Charter schools use new online system to screen applicants

The Broome Street Charter School, which will open its doors at 121 Avenue of the Americas in September 2011, was one of 20 schools to use a pilot online application developed by the New York City Charter Center. Photo by Rachel Ohm.

New York City schools are in the thick of the high school application process this month—but a new online approach to the admissions process might make their workload a little lighter.

The common online application, an admissions system preferred by most universities and colleges for nearly a decade, was used by nearly 3,000 charter school applicants for the first time this year.

The New York City Charter Center, a non-profit organization helping charter schools with advocacy and management, implemented the new system at select schools to get parents and teachers through the stressful and time-consuming application process.

“We’ve had very positive feedback from the schools,” said Sulafa Bashir, Program Manager for School Operations at the New York City Charter Center. “It was interesting because a number of the schools already had their own online application but they were still interested in using this as a channel to get additional applicants and they did receive a lot of additional applications as a result.”

Development of the new system began in December, after the Charter Center offered a pilot application to the first 20 schools that expressed interest.

There are currently 125 charter schools citywide, with another 17 scheduled to open this fall. According to Bashir, 40 schools responded to the Charter Center advertisement within two days.

After an initial round of feedback, the application—which asks for basic information such as a student’s name, address, gender and the academic year they are applying for—was displayed on the schools’ websites.

“It’s a lot like the common application for colleges,” said Bashir. “It’s the same concept except there are no recommendations or essays. It’s much easier.”

In addition to online application submission, many schools retained a printable version that parents could fill out and mail, fax or deliver by hand.

A key part of the application requires that parents note whether an applicant has siblings at the school and what Community School District (CSD) the family lives in—factors that could give their child an inside edge.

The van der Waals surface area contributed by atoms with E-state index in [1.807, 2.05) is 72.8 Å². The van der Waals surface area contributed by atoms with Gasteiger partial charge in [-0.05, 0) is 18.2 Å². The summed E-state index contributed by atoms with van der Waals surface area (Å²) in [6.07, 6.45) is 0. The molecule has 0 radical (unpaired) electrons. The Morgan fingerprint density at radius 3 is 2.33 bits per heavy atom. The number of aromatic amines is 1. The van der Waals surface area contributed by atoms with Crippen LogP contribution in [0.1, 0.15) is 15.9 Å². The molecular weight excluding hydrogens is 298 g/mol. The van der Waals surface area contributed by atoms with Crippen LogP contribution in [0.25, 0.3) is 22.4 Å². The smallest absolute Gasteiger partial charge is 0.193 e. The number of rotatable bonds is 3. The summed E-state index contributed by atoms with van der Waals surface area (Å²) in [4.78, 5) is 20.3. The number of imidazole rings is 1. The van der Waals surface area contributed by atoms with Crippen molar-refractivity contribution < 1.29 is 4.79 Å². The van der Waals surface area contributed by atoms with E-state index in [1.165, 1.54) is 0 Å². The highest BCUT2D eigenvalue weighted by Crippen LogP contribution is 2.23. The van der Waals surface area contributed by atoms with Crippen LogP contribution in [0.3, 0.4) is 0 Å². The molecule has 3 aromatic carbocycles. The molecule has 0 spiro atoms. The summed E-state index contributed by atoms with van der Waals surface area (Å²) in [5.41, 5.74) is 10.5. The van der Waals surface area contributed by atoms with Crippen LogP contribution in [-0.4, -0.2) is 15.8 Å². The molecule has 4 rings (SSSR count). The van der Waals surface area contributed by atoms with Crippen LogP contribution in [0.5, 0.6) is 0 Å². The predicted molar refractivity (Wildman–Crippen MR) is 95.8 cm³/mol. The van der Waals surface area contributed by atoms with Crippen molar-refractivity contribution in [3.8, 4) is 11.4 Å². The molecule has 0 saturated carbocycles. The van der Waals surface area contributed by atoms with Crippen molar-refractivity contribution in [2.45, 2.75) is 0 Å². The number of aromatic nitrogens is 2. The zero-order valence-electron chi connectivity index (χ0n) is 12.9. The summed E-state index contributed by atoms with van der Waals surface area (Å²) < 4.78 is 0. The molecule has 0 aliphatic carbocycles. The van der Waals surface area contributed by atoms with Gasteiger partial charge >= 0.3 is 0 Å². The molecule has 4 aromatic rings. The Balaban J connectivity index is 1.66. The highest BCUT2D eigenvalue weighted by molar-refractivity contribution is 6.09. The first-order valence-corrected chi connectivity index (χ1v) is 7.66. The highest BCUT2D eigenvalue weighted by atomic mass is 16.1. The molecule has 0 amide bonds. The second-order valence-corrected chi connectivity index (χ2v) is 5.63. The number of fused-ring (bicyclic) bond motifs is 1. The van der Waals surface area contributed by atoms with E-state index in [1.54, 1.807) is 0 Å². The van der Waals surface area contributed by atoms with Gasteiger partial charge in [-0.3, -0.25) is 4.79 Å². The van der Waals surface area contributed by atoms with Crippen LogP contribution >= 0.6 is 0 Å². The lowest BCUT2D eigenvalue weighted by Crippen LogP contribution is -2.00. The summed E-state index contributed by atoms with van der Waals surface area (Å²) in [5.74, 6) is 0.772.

The citywide due date for applications was April 1 with lotteries scheduled to take place from April 2 to April 16.

Dan Rubenstein, executive director of Brooklyn Prospect Middle School, a charter school in CSD 15 that places special emphasis on technology, said the online common application has made the admissions process less stressful for both applicants and schools.

“The reason we decided to use the common application was to make it easier for parents to apply to the school,” he said. “It’s also easier to manage a single application as opposed to running around collecting a bunch of different papers; it’s much less work for us.”

Rubenstein said Brooklyn Prospect, which has 220 students in grades six through eight, received 680 applications this year and accepted about 100 new students –an increase he attributes to the common online system.

But he added that although the school is looking to expand, they do not really feel the need to attract a larger applicant pool.

“We have so many more applications than we have spaces available,” he said. “I think there may be other schools that are under-enrolled and I think maybe for them it would be a bigger deal.”

Bashir said a goal of the new online common application is to increase access to charter schools, make parents aware of the educational opportunities they offer, and encourage people to apply.

“The charter landscape has changed over time and it has definitely become more competitive between schools,” said Bashir. “In areas where it has become more saturated; where there are multiple schools in the same area, those schools have definitely seen a decline in their wait lists.”

The Charter Center plans to provide the application in languages other than English and Spanish, which are currently the only options.

“Parents who aren’t comfortable with English have a hard time applying to charter schools because they may not necessarily be able to fill out the application,” Bashir said. “One of the great things about having a common application is once we translate it to multiple languages we can make it much easier for these parents to apply.”